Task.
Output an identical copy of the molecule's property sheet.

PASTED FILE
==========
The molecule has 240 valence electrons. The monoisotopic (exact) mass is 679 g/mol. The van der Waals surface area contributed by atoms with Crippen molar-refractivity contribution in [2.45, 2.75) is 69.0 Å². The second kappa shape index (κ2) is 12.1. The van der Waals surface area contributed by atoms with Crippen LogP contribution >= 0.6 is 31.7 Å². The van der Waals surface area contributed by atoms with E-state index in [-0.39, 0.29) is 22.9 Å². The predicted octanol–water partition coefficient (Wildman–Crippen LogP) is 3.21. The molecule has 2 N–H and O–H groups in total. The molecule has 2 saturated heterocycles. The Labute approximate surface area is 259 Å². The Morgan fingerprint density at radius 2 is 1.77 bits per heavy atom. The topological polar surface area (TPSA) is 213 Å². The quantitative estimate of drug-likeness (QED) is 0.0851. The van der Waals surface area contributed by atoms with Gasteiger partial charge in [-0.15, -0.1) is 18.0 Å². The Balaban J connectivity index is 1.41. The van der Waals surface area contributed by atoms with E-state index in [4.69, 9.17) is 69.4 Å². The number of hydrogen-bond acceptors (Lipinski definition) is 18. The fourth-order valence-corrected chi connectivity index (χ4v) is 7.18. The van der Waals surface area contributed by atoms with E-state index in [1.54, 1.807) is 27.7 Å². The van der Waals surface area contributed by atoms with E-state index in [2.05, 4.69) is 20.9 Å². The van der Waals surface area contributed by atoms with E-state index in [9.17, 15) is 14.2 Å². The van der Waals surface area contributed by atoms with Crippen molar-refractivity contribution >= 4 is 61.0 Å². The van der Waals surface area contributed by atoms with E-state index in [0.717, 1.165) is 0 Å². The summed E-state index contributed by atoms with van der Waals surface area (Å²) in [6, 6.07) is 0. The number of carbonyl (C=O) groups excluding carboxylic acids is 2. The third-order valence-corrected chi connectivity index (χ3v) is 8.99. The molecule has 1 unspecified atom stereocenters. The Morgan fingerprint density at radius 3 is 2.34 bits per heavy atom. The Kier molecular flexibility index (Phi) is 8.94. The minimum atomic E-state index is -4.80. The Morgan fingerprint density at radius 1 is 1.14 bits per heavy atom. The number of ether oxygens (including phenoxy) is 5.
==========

The molecule has 240 valence electrons. The monoisotopic (exact) mass is 679 g/mol. The van der Waals surface area contributed by atoms with Crippen molar-refractivity contribution in [2.45, 2.75) is 69.0 Å². The second kappa shape index (κ2) is 12.1. The van der Waals surface area contributed by atoms with Crippen LogP contribution >= 0.6 is 31.7 Å². The van der Waals surface area contributed by atoms with E-state index in [-0.39, 0.29) is 22.9 Å². The predicted octanol–water partition coefficient (Wildman–Crippen LogP) is 3.21. The molecule has 2 N–H and O–H groups in total. The molecule has 2 saturated heterocycles. The Labute approximate surface area is 259 Å². The Morgan fingerprint density at radius 2 is 1.77 bits per heavy atom. The topological polar surface area (TPSA) is 213 Å². The quantitative estimate of drug-likeness (QED) is 0.0851. The van der Waals surface area contributed by atoms with Gasteiger partial charge in [-0.15, -0.1) is 18.0 Å². The Balaban J connectivity index is 1.41. The van der Waals surface area contributed by atoms with E-state index in [4.69, 9.17) is 69.4 Å². The number of hydrogen-bond acceptors (Lipinski definition) is 18. The fourth-order valence-corrected chi connectivity index (χ4v) is 7.18. The van der Waals surface area contributed by atoms with E-state index in [1.54, 1.807) is 27.7 Å². The van der Waals surface area contributed by atoms with E-state index in [2.05, 4.69) is 20.9 Å². The van der Waals surface area contributed by atoms with E-state index in [9.17, 15) is 14.2 Å². The van der Waals surface area contributed by atoms with Crippen molar-refractivity contribution >= 4 is 61.0 Å². The van der Waals surface area contributed by atoms with E-state index in [0.717, 1.165) is 0 Å². The summed E-state index contributed by atoms with van der Waals surface area (Å²) in [6, 6.07) is 0. The number of carbonyl (C=O) groups excluding carboxylic acids is 2. The third-order valence-corrected chi connectivity index (χ3v) is 8.99. The molecule has 1 unspecified atom stereocenters. The Morgan fingerprint density at radius 3 is 2.34 bits per heavy atom. The Kier molecular flexibility index (Phi) is 8.94. The minimum atomic E-state index is -4.80. The Morgan fingerprint density at radius 1 is 1.14 bits per heavy atom. The number of ether oxygens (including phenoxy) is 5.